But take heart. As many people here will tell you, chest infections are notoriously difficult to cure and take a lot of time and patience. They also render the AD sufferer extremely weak when they are already at their most vulnerable. Mum is having the best of care. And, you know, I suspect she is so weakened at the moment that she may not notice your tears if you break down in front of her. Just have a tissue ready to rub across your face for that terrible attack of hay fever, flu, or whatever to explain away your face watering. It doesn't matter which. I cry every time I visit my Mum in a nursing home, never get used to it, and would you believe, even knowing that, I'm still vain enough to wear mascara! The mess! You'd think I'd have learnt by now.

    Take strength from the power of your love, the knowledge that you are there to support her, and Dad. And use this site, hopefully getting some of it out may just help a little. You're doing fine, day by day (Norman's wise mantra - you will come across Norman on here, I'm sure).

    Be kind to yourself too, you're very important. Your Mum would not like it if you didn't, I'm sure.

    Kindest wishes
    Chesca
     
  4. Norman

    Norman Registered User

    Oct 9, 2003
    4,348
    Birmingham Hades
    Dear Rosie
    don't worry about crying I am a big boy and I cry with frustration,I cry for the beautiful wife who is slipping away from me.
    I cry when she is verbally abusive to me,but I know it's the AD and not her talking.
    It upsets me when she asks me"where is Norman"and I am sitting by her.
    Chesca gave the now accepted "Day by Day" but add on to that "Tomorrow WILL BE better"
    aLL THE BEST
    NORMAN
     
  5. Rosie

    Rosie Registered User

    Jun 10, 2004
    235
    South East Wales, UK.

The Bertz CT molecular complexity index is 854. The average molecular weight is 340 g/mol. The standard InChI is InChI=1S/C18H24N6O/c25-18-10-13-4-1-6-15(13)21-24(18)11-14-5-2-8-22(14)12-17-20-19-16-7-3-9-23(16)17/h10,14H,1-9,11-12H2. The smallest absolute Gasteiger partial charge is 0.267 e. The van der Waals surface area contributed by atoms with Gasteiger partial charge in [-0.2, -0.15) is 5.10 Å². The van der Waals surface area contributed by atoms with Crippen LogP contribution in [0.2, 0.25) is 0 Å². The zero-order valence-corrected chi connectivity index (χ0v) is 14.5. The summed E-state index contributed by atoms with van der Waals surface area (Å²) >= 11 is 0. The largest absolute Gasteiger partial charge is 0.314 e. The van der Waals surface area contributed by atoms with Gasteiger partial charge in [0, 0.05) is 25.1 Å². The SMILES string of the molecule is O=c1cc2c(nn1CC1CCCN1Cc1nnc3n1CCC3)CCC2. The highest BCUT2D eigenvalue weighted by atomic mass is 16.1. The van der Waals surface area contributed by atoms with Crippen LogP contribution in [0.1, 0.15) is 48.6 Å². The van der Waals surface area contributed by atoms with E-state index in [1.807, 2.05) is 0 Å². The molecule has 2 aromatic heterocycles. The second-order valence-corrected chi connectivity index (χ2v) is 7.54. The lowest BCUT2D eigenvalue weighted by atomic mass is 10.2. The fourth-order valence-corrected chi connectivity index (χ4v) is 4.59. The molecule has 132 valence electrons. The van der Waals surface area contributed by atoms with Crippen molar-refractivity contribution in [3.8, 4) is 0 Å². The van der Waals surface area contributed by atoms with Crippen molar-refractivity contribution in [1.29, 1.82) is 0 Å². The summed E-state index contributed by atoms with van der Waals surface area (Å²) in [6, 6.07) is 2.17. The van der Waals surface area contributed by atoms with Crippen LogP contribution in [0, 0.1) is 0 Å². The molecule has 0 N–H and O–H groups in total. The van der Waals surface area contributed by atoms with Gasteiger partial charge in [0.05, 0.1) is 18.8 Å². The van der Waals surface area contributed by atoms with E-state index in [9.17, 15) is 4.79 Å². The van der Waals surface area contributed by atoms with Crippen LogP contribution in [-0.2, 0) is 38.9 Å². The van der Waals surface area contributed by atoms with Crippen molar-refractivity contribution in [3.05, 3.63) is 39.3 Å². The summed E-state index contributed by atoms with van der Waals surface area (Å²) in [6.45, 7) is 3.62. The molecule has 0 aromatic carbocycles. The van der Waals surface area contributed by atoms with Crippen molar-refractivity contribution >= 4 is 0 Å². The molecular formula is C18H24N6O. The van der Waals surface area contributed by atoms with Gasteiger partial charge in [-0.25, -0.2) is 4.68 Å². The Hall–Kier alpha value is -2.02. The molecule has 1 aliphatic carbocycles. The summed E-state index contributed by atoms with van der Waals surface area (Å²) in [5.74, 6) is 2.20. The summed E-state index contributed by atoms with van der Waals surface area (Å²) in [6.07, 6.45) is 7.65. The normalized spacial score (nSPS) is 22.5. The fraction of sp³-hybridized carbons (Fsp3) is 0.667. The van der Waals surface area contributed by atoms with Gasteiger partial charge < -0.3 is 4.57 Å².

Dear All,
    Thank you so much for listening, reading + understanding. I know myself each day is different, and I must take it as it is. I'm really grateful for each of you who take the time to reply, when I read your replys I may just cry again but I'm thankful I can open up + you all understand . Thank you for your concern + support , it means so much . xx
     
  6. Sheila

    Sheila Registered User

    Oct 23, 2003
    2,259
    West Sussex
    Hey Rosie, cryings the name of the game here some days. We all do it, thats partly why we understand, 'cause we all have a similar feeling to things. How is your Mum today? As the others have said, chest infections and AD seem to go together often, my Mum had loads, couldn't cough up stuff so it lasted longer, she just didn't understand how to cough. Just love her and be there, thats all you can do, sounds as if she is getting good care so be glad of that. Chesca is right, she probably won't realise what is making you cry, just be inventive if needed. Mum used to comfort me, I'd be down, because, etc. then she'd say, you must be so tired, you look worn out, and we'd have a hug and it was OK again. One step, one day as they say. Love She. XX
     
  7. Chesca

    Chesca Guest

    Dear All